Erratum to "Fixed Points of Maps of a Nonaspherical Wedge"
© Seungwon Kim et al. 2010
Received: 21 June 2010
Accepted: 17 July 2010
Published: 8 August 2010
In the original paper, it was assumed that a selfmap of , the wedge of a real projective space and a circle , is homotopic to a map that takes to itself. An example is presented of a selfmap of that fails to have this property. However, all the results of the paper are correct for maps of the pair .
Let be the wedge of the real projective plane and the circle . As the example below demonstrates, the statement on page 3 of  "Given a map we may deform by a homotopy so that , its restriction to , maps to itself." is incorrect. If, instead of an arbitrary self-map of , we consider a map of pairs , the map can be put in the standard form defined on that page and then all the results of the paper are correct for such maps of pairs.
We complete the definition of by setting for . Note that such that . We may embed in the universal covering space because is an infinite tree with a 2-sphere replacing each vertex in such a way that two edges are attached at each of two antipodal points. The embedding induces a monomorphism of homology. The map has been defined so that if are antipodal points of , then and therefore induces a map . If were homotopic to a map , then the homotopy would lift to cover by a map which sends to a single -sphere in . Therefore the image of would be either trivial or a single generator of . On the other hand, the image of in is nontrivial for three generators, so no such homotopy can exist. Therefore, if is a map whose restriction to is the map defined above, then it cannot be homotoped to a map that takes to itself.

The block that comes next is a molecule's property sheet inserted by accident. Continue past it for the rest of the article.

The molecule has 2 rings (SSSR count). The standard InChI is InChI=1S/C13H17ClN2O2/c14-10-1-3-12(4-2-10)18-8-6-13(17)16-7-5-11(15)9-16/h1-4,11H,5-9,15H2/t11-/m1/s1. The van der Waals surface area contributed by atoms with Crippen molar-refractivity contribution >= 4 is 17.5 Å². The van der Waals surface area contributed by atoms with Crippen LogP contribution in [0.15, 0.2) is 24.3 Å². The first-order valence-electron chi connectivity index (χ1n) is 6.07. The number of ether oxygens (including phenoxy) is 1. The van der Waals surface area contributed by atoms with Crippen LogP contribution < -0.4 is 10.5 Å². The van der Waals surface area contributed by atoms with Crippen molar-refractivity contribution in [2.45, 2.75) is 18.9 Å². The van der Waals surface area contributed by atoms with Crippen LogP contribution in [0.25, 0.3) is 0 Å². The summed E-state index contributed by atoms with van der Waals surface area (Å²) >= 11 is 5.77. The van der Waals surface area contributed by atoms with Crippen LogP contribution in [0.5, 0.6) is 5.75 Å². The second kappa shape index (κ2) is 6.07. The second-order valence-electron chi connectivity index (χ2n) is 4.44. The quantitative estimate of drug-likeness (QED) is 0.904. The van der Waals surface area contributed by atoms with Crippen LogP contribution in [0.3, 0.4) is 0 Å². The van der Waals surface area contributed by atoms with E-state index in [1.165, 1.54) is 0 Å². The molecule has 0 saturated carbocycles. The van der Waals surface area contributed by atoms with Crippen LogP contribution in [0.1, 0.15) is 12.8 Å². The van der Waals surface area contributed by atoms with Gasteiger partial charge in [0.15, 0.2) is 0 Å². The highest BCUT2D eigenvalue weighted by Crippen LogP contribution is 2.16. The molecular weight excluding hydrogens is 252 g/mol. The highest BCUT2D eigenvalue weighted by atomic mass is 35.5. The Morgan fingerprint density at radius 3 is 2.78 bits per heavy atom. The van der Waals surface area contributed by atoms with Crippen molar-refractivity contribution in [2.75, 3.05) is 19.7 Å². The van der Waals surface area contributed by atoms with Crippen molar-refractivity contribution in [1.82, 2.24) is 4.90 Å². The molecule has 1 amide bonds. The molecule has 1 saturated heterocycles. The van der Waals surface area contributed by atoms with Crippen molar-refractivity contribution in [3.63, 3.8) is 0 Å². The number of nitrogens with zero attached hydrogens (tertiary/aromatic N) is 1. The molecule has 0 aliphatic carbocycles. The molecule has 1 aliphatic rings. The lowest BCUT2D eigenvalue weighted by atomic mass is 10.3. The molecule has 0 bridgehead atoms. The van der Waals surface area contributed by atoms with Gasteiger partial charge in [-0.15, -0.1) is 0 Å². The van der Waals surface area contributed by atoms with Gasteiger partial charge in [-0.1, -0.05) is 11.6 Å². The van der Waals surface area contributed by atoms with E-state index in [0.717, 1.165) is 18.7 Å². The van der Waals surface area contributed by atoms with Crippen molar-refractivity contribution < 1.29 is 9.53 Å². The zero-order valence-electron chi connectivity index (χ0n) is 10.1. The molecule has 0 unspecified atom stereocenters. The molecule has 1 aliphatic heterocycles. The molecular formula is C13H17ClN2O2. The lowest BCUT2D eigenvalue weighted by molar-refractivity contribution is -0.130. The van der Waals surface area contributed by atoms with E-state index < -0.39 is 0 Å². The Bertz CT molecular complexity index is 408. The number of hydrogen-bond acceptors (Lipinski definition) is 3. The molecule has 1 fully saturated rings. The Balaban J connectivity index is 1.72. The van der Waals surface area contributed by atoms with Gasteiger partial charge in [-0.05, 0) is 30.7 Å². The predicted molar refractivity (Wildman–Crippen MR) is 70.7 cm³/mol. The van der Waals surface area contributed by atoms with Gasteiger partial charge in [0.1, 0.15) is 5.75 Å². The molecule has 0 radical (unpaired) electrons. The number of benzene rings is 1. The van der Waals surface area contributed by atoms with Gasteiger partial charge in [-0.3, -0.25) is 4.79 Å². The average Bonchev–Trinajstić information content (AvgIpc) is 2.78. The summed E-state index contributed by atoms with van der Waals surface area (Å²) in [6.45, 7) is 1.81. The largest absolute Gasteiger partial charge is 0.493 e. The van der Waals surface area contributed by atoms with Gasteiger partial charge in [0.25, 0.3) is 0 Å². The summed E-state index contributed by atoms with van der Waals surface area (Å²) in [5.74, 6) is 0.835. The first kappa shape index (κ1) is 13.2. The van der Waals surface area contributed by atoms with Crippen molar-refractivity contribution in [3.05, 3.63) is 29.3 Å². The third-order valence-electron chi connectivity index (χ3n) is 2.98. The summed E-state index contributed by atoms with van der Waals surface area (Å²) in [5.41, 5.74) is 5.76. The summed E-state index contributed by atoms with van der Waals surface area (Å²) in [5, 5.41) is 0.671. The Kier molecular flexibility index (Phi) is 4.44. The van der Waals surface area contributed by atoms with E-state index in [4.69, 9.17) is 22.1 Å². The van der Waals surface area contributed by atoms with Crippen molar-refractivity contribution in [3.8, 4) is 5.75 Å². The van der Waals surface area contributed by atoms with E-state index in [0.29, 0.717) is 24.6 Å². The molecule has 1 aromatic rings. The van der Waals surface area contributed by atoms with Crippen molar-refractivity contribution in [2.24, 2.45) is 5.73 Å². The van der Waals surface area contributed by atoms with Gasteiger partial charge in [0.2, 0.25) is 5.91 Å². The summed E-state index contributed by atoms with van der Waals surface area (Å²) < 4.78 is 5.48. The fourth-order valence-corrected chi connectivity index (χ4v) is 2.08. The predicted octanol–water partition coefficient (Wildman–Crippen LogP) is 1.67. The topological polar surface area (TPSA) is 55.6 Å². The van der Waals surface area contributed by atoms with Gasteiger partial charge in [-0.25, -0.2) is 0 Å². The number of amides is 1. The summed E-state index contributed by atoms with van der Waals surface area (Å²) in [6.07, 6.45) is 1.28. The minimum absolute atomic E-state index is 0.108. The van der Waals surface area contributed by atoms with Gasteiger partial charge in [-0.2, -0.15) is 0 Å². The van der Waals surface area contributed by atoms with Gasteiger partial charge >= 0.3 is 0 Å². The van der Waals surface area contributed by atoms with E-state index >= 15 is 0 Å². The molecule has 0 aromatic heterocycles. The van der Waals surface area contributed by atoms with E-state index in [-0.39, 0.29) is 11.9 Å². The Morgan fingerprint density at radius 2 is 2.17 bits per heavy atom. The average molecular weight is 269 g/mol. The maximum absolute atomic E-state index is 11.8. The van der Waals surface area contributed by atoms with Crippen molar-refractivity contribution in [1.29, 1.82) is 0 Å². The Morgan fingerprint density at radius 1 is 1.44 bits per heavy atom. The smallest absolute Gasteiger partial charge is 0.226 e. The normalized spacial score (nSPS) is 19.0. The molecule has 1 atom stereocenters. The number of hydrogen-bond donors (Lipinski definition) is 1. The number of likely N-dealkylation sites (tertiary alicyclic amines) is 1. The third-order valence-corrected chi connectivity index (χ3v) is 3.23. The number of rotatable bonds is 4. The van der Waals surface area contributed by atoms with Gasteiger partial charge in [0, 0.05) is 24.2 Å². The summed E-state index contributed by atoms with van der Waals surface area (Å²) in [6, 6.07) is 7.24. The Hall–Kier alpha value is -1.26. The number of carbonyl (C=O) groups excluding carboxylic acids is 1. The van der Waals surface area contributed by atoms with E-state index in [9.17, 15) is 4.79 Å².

The authors thank Francis Bonahon and Geoffrey Mess for their help with the example.
- Kim SW, Brown RF, Ericksen A, Khamsemanan N, Merrill K: Fixed points of maps of a nonaspherical wedge. Fixed Point Theory and Applications 2009, 2099:-18.Google Scholar
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